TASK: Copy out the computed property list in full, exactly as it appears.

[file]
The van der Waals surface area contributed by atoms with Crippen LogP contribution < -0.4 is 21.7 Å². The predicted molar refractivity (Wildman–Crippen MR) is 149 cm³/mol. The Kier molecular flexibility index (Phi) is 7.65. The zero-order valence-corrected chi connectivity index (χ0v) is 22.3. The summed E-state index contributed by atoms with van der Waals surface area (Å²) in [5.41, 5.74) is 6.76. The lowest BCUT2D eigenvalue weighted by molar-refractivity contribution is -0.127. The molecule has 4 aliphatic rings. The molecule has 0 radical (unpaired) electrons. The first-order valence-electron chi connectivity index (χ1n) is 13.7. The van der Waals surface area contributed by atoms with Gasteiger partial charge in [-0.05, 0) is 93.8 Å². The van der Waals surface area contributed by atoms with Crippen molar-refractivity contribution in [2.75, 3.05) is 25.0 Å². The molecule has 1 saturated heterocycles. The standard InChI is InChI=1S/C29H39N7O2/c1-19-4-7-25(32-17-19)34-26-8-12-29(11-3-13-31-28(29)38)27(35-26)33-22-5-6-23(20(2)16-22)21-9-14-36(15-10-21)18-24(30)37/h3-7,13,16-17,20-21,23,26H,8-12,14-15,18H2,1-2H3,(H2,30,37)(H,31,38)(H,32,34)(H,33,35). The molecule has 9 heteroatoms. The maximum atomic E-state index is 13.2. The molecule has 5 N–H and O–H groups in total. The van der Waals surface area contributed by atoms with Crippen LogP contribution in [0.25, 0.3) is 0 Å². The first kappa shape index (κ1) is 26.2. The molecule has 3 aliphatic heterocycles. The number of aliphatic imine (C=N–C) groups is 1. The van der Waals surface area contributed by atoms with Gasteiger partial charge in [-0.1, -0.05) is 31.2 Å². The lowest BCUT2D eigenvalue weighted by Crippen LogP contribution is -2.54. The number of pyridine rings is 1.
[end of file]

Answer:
The van der Waals surface area contributed by atoms with Crippen LogP contribution < -0.4 is 21.7 Å². The predicted molar refractivity (Wildman–Crippen MR) is 149 cm³/mol. The Kier molecular flexibility index (Phi) is 7.65. The zero-order valence-corrected chi connectivity index (χ0v) is 22.3. The summed E-state index contributed by atoms with van der Waals surface area (Å²) in [5.41, 5.74) is 6.76. The lowest BCUT2D eigenvalue weighted by molar-refractivity contribution is -0.127. The molecule has 4 aliphatic rings. The molecule has 0 radical (unpaired) electrons. The first-order valence-electron chi connectivity index (χ1n) is 13.7. The van der Waals surface area contributed by atoms with Gasteiger partial charge in [-0.05, 0) is 93.8 Å². The van der Waals surface area contributed by atoms with Crippen molar-refractivity contribution in [2.75, 3.05) is 25.0 Å². The molecule has 1 saturated heterocycles. The standard InChI is InChI=1S/C29H39N7O2/c1-19-4-7-25(32-17-19)34-26-8-12-29(11-3-13-31-28(29)38)27(35-26)33-22-5-6-23(20(2)16-22)21-9-14-36(15-10-21)18-24(30)37/h3-7,13,16-17,20-21,23,26H,8-12,14-15,18H2,1-2H3,(H2,30,37)(H,31,38)(H,32,34)(H,33,35). The molecule has 9 heteroatoms. The maximum atomic E-state index is 13.2. The molecule has 5 N–H and O–H groups in total. The van der Waals surface area contributed by atoms with Crippen LogP contribution in [0.25, 0.3) is 0 Å². The first kappa shape index (κ1) is 26.2. The molecule has 3 aliphatic heterocycles. The number of aliphatic imine (C=N–C) groups is 1. The van der Waals surface area contributed by atoms with Gasteiger partial charge in [-0.1, -0.05) is 31.2 Å². The lowest BCUT2D eigenvalue weighted by Crippen LogP contribution is -2.54. The number of pyridine rings is 1.